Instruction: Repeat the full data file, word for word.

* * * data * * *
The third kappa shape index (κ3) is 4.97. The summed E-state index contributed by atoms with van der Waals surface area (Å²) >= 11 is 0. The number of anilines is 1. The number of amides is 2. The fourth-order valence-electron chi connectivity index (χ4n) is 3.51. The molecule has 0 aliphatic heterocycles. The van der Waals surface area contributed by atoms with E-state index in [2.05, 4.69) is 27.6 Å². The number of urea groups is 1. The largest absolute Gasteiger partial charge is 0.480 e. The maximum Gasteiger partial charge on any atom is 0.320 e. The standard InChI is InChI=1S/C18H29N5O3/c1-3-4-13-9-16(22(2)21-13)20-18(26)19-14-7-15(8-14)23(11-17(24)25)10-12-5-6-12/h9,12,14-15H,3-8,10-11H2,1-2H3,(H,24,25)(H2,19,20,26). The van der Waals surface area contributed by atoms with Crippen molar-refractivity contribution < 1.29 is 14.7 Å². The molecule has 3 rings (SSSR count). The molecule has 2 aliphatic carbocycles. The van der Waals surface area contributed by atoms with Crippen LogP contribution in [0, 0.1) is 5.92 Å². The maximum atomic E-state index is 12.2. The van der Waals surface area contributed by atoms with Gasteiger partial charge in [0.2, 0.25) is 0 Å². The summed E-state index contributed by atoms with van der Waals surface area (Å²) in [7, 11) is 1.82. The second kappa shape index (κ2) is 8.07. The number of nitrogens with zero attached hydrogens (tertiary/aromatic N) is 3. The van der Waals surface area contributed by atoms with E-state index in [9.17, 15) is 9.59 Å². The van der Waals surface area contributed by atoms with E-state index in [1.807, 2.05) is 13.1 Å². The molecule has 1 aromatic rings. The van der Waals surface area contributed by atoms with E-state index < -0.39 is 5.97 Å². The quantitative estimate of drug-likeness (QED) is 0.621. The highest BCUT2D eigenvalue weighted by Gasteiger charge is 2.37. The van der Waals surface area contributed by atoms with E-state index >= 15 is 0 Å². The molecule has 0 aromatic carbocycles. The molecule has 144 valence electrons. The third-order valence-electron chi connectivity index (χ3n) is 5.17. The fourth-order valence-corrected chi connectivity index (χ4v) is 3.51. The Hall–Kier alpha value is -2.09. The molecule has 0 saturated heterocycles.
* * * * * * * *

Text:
The third kappa shape index (κ3) is 4.97. The summed E-state index contributed by atoms with van der Waals surface area (Å²) >= 11 is 0. The number of anilines is 1. The number of amides is 2. The fourth-order valence-electron chi connectivity index (χ4n) is 3.51. The molecule has 0 aliphatic heterocycles. The van der Waals surface area contributed by atoms with E-state index in [2.05, 4.69) is 27.6 Å². The number of urea groups is 1. The largest absolute Gasteiger partial charge is 0.480 e. The maximum Gasteiger partial charge on any atom is 0.320 e. The standard InChI is InChI=1S/C18H29N5O3/c1-3-4-13-9-16(22(2)21-13)20-18(26)19-14-7-15(8-14)23(11-17(24)25)10-12-5-6-12/h9,12,14-15H,3-8,10-11H2,1-2H3,(H,24,25)(H2,19,20,26). The van der Waals surface area contributed by atoms with Crippen molar-refractivity contribution < 1.29 is 14.7 Å². The molecule has 3 rings (SSSR count). The molecule has 2 aliphatic carbocycles. The van der Waals surface area contributed by atoms with Crippen LogP contribution in [0, 0.1) is 5.92 Å². The maximum atomic E-state index is 12.2. The van der Waals surface area contributed by atoms with Gasteiger partial charge in [0.2, 0.25) is 0 Å². The summed E-state index contributed by atoms with van der Waals surface area (Å²) in [7, 11) is 1.82. The second kappa shape index (κ2) is 8.07. The number of nitrogens with zero attached hydrogens (tertiary/aromatic N) is 3. The van der Waals surface area contributed by atoms with E-state index in [9.17, 15) is 9.59 Å². The van der Waals surface area contributed by atoms with E-state index in [1.807, 2.05) is 13.1 Å². The molecule has 1 aromatic rings. The van der Waals surface area contributed by atoms with E-state index < -0.39 is 5.97 Å². The quantitative estimate of drug-likeness (QED) is 0.621. The highest BCUT2D eigenvalue weighted by Gasteiger charge is 2.37. The van der Waals surface area contributed by atoms with E-state index >= 15 is 0 Å². The molecule has 0 aromatic carbocycles. The molecule has 144 valence electrons. The third-order valence-electron chi connectivity index (χ3n) is 5.17. The fourth-order valence-corrected chi connectivity index (χ4v) is 3.51. The Hall–Kier alpha value is -2.09. The molecule has 0 saturated heterocycles.